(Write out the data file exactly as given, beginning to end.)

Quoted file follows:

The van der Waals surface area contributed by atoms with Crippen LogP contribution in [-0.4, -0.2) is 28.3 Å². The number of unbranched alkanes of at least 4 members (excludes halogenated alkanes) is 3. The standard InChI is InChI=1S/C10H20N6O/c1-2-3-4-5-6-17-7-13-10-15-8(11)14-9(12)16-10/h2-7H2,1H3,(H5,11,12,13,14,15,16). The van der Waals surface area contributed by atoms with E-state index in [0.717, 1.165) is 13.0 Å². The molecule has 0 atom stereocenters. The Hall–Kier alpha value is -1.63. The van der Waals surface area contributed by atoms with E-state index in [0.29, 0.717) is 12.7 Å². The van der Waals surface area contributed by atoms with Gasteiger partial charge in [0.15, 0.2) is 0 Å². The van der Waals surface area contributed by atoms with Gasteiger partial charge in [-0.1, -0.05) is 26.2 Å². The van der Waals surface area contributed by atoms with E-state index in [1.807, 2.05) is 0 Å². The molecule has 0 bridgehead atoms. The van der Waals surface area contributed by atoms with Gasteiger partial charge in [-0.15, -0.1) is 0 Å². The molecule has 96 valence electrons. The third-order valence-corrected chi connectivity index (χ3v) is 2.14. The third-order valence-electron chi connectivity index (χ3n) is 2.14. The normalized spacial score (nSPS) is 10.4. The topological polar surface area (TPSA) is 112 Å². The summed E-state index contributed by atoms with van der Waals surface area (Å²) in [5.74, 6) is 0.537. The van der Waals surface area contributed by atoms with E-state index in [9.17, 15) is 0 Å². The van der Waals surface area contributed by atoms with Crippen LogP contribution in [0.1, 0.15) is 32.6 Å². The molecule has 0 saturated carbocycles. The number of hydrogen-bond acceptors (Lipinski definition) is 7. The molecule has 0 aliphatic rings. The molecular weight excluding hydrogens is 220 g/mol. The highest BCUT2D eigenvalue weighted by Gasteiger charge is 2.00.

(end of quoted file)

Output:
The van der Waals surface area contributed by atoms with Crippen LogP contribution in [-0.4, -0.2) is 28.3 Å². The number of unbranched alkanes of at least 4 members (excludes halogenated alkanes) is 3. The standard InChI is InChI=1S/C10H20N6O/c1-2-3-4-5-6-17-7-13-10-15-8(11)14-9(12)16-10/h2-7H2,1H3,(H5,11,12,13,14,15,16). The van der Waals surface area contributed by atoms with E-state index in [0.717, 1.165) is 13.0 Å². The molecule has 0 atom stereocenters. The Hall–Kier alpha value is -1.63. The van der Waals surface area contributed by atoms with E-state index in [0.29, 0.717) is 12.7 Å². The van der Waals surface area contributed by atoms with Gasteiger partial charge in [0.15, 0.2) is 0 Å². The van der Waals surface area contributed by atoms with Gasteiger partial charge in [-0.1, -0.05) is 26.2 Å². The van der Waals surface area contributed by atoms with E-state index in [1.807, 2.05) is 0 Å². The molecule has 0 bridgehead atoms. The van der Waals surface area contributed by atoms with Gasteiger partial charge in [-0.15, -0.1) is 0 Å². The molecule has 96 valence electrons. The third-order valence-corrected chi connectivity index (χ3v) is 2.14. The third-order valence-electron chi connectivity index (χ3n) is 2.14. The normalized spacial score (nSPS) is 10.4. The topological polar surface area (TPSA) is 112 Å². The summed E-state index contributed by atoms with van der Waals surface area (Å²) in [5.74, 6) is 0.537. The van der Waals surface area contributed by atoms with E-state index in [9.17, 15) is 0 Å². The van der Waals surface area contributed by atoms with Crippen LogP contribution in [0.1, 0.15) is 32.6 Å². The molecule has 0 saturated carbocycles. The number of hydrogen-bond acceptors (Lipinski definition) is 7. The molecule has 0 aliphatic rings. The molecular weight excluding hydrogens is 220 g/mol. The highest BCUT2D eigenvalue weighted by Gasteiger charge is 2.00.